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Chapter 14
Passive Optical Network(PON)
Introduction and brief history
PON Architecture and Elements
Difference b\w Ethernet PON and ATM PON
Advantages and Disadvantages
Applications of PON
• Passive optical networks (PONs) are an optical
broadband access technology that provide an
optical last-mile solution.
• A PON is a point-to multipoint optical network
that uses passive optical components such as
splitter, coupler, and splicer.
• An optical component is said to be passive if it
does not require active power to function.
• In 1995, a group of vendors and telecom service providers, in an
attempt to standardize PON access networks, formed the Full
Service Access Network (FSAN) coalition.
• One goal of the FSAN coalition is to develop and standardize a costeffective yet fast solution to create a “full service access network”
that would extend emerging high-speed services, such as IP data,
video, and 10/100 Ethernet, over fiber optics networks to
residential and business customers worldwide (Spears 1999). The
FSAN coalition decided to adopt ATM over a passive optical
network, known as ATM PON. In 1999, the ITU-T’s Study Group 15
adopted the FSAN coalition’s ATM PON specifications as standards
G.983.1 (ITU-T, 1999).
• An alternative, Ethernet PON technology, emerged
while the ATM PON specifications were being finalized.
The Ethernet PON efforts have been undertaken mainly
by a group of startup companies and research
institutes. Ethernet PON is gaining momentum as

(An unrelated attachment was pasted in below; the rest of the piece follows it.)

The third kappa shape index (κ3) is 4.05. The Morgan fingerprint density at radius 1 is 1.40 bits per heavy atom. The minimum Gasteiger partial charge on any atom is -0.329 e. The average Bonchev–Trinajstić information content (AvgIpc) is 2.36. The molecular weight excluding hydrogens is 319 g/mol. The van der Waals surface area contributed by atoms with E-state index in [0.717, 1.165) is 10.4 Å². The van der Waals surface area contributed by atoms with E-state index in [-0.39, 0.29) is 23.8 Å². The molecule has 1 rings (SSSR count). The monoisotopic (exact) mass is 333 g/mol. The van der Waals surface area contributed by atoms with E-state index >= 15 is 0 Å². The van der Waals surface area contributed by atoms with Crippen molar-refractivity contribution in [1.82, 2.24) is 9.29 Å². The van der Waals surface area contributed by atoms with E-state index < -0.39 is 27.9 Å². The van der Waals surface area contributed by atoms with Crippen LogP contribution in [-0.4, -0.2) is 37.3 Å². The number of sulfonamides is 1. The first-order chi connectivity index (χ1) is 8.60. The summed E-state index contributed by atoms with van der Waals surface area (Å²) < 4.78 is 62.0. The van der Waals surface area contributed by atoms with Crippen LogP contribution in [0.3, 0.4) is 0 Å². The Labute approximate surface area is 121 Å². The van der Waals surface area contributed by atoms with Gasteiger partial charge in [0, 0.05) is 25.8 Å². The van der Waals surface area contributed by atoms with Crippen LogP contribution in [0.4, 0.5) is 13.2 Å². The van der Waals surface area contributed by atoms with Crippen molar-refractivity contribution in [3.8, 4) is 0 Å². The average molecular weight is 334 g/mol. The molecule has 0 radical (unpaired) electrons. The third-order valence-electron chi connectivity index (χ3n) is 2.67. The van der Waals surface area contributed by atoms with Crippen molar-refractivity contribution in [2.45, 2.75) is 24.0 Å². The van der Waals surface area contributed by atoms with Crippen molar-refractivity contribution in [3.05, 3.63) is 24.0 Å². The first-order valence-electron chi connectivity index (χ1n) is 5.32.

optical Ethernet (see Chap. 6) such as Gigabit Ethernet
and 10 Gigabit Ethernet start taking hold in the metro
network marketplace. This chapter discusses both ATM
and Ethernet PON.
PON Basics
PON technology has two essential
characteristics that make it a good choice for a
broadband access network
1) It supports point-to-multipoint architecture and allows
multiple customers to share a single fiber facility. This is an
essential requirement of an access network.
2) A PON system does not require much maintenance because
of the passive nature of outside plant components of a PON.
PON Architecture
• A PON network consists of three major components:
1) an optical line terminator (OLT),
2) an optical splitter and a combiner or a cascade of them,
3) set of optical network units (ONUs) at the customer
• This is a passive optical network because there are no
active components between the OLT and ONUs.
• This figure for diagram of passive optical
PON Architecture
1) Optical Line Terminal (OLT)
• OLT is the headend of an optical cable network
• Optical Line Terminal An OLT is a special-purpose
switch located either at a service provider’s
central office (CO), a service provider’s point of
presence, or An OLT connects to one optical
splitter and combiner or a cascade of them
Main functions of an OLT
1. It broadcasts the downstream data to the connected
ONUs over a single fibber and sends traffic to a splitter
2. It aggregates upstream traffic from multiple customer
sites. It can use one of several multiplexing techniques
such as TDM, CDM, or WDM.
3. It is responsible for interfacing metro backbone
networks and performing network protocol conversions
such as Ethernet to ATM or IP to ATM, as necessary
Passive Optical Splitter and Coupler
• The passive splitter and coupler, the only
passive components of a PON, are normally
placed inside vaults in manholes.
Main functions of Passive Optical Splitter and
• To split optical signals going from an OLT to
ONUs and combine them in the other direction.
• In the downstream direction, as the light
broadcast from an OLT hits the splitter, it is
deflected onto multiple fiber connections,
depending on the splitter used. A splitter may
branch from 2 to 32 or 64 branches.
Optical Network Unit